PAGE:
As part of ongoing efforts to reckon with its past, the University of North Carolina at Chapel Hill recently joined several dozen universities and colleges in becoming a member of Universities Studying Slavery (USS). This “multi-institutional collaboration” aims to facilitate an environment of mutual support in order for these institutions to “address both historical and contemporary issues dealing with race and inequality in higher education and in university communities as well as the complicated legacies of slavery in modern American society.”
Each of these institutions has employees and students who have begun extensive research into universities’ founders’, employees’, trustees’, donors’, and students’ exploitation of enslaved peoples’ labor in order to to build, maintain, and serve the needs of higher learning in the United States. Undergraduates in Dr. James Leloudis’ HIST 398 course, entitled “Slavery and the University,” and graduate student research assistants conducted extensive research into the university’s use of enslaved labor and its role in the slave trade. In my capacity as a graduate research assistant for the History Task Force during the Spring 2018 semester, I expanded upon, collated, and formalized this research into a list of the names of enslaved people who have thus far been identified as workers and builders on and around the campus. This list includes the names of identified enslaved people, as well as information on their duties and the years in which they worked on campus.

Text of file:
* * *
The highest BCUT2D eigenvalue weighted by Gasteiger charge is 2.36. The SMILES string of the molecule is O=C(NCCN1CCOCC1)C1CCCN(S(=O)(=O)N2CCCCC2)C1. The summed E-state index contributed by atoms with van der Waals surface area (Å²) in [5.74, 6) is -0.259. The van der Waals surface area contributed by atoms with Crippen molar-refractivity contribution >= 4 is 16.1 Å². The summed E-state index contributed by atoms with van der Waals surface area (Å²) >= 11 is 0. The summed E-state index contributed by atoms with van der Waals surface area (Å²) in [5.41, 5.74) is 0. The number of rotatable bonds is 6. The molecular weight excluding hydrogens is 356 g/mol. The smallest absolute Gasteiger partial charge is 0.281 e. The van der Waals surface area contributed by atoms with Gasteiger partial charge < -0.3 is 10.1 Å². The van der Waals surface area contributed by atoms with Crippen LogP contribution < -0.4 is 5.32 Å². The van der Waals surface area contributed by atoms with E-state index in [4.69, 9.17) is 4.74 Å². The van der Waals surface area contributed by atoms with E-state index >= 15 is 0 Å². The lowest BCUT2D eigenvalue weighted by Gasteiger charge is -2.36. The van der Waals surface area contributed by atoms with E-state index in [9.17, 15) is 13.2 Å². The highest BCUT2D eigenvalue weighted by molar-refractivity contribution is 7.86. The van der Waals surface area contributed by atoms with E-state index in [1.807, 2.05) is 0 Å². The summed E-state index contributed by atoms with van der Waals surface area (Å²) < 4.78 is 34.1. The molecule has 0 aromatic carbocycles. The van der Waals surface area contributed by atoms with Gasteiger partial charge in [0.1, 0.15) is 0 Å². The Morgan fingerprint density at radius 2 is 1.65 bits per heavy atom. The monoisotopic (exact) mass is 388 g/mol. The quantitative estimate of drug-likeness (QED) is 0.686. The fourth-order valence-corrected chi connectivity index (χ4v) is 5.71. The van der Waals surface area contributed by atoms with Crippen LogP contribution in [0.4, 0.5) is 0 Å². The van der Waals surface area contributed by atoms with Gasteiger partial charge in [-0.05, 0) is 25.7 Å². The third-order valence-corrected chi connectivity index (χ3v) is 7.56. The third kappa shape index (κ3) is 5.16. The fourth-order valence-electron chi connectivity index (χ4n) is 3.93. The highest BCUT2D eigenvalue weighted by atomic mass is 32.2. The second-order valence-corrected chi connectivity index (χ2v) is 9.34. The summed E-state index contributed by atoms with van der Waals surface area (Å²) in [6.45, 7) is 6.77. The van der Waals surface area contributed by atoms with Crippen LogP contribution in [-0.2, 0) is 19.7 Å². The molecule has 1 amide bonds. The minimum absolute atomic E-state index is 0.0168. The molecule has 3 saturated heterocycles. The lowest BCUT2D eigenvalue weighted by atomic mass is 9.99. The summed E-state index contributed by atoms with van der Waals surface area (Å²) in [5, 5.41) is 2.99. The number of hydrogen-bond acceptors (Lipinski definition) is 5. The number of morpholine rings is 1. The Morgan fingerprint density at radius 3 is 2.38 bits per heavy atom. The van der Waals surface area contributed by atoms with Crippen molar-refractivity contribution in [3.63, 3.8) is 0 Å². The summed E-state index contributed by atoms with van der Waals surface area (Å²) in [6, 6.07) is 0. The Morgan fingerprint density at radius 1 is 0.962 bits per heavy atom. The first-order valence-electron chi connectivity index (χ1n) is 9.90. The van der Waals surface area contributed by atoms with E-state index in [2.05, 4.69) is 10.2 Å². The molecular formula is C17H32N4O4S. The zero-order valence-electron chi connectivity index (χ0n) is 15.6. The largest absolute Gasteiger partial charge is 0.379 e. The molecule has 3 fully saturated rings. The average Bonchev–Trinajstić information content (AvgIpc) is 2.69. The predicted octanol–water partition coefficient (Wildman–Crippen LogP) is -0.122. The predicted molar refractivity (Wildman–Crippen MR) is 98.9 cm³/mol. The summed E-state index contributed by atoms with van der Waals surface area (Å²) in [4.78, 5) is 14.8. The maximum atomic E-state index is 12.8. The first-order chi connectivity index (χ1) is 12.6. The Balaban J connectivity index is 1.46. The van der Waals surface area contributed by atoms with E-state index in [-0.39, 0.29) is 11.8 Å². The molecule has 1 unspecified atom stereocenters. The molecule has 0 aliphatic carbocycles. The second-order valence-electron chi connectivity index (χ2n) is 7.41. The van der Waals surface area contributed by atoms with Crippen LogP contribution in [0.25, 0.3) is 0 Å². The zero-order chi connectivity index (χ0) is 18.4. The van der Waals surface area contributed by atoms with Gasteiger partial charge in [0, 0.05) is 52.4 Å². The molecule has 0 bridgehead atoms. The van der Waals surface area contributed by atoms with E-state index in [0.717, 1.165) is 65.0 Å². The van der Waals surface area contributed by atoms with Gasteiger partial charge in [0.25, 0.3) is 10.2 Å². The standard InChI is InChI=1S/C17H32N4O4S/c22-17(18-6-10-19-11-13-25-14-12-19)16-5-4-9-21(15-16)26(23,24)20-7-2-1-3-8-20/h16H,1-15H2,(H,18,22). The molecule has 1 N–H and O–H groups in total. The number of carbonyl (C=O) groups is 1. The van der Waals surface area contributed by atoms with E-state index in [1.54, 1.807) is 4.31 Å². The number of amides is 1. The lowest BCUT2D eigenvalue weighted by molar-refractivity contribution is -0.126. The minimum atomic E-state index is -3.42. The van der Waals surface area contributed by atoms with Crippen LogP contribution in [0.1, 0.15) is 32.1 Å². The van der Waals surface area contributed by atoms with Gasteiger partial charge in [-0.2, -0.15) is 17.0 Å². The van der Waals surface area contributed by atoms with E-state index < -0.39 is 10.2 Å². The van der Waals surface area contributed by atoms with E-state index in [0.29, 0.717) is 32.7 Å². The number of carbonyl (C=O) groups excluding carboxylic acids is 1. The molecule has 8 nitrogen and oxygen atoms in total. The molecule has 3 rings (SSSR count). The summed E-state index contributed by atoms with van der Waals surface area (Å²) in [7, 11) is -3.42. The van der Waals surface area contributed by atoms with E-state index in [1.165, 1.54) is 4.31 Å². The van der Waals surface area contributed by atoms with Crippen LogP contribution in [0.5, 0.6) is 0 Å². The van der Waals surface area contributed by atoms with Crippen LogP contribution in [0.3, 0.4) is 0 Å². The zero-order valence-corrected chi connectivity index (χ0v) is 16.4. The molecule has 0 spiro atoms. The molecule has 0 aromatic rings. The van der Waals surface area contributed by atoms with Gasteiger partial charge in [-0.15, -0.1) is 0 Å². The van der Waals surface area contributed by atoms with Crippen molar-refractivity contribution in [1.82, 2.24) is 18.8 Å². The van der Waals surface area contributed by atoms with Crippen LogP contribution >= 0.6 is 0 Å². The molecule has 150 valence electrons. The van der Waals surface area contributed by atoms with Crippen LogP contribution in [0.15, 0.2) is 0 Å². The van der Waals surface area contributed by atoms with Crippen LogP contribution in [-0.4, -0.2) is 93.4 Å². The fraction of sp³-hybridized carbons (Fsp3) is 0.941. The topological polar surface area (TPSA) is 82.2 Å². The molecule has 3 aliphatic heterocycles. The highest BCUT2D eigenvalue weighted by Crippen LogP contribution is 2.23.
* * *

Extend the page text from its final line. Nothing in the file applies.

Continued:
In order to aid further research into these people and their lives, a more complete list is available below, which includes the names of identified enslaved people’s owners, and the sources in which enslaved people’s names were found. The aim is to provide such information to acknowledge and honor the previously unnamed enslaved people who literally built the university; to facilitate better understandings of the contexts within which the university operated; to promote further interest and research into the university’s past and its involvement with slavery; and to begin the process of reconciling the university’s past with its present.
More information on enslaved people not currently included in these lists will continue to be published as researchers, including undergraduate and graduate students, archivists, genealogists, and historians continue their work. Several employees, trustees, and presidents of the university provided their enslaved workers as hired labor in currently unknown capacities; attorneys throughout the state of North Carolina sold escheated enslaved people to fund the university’s operations; and Chapel Hill townspeople boarded enslaved people hired out to work on the campus.
In order to facilitate further research, the full spreadsheet of known enslaved laborers, along with associated owners and citations to relevant archival sources is available below. Click the link to download a copy of the Excel file.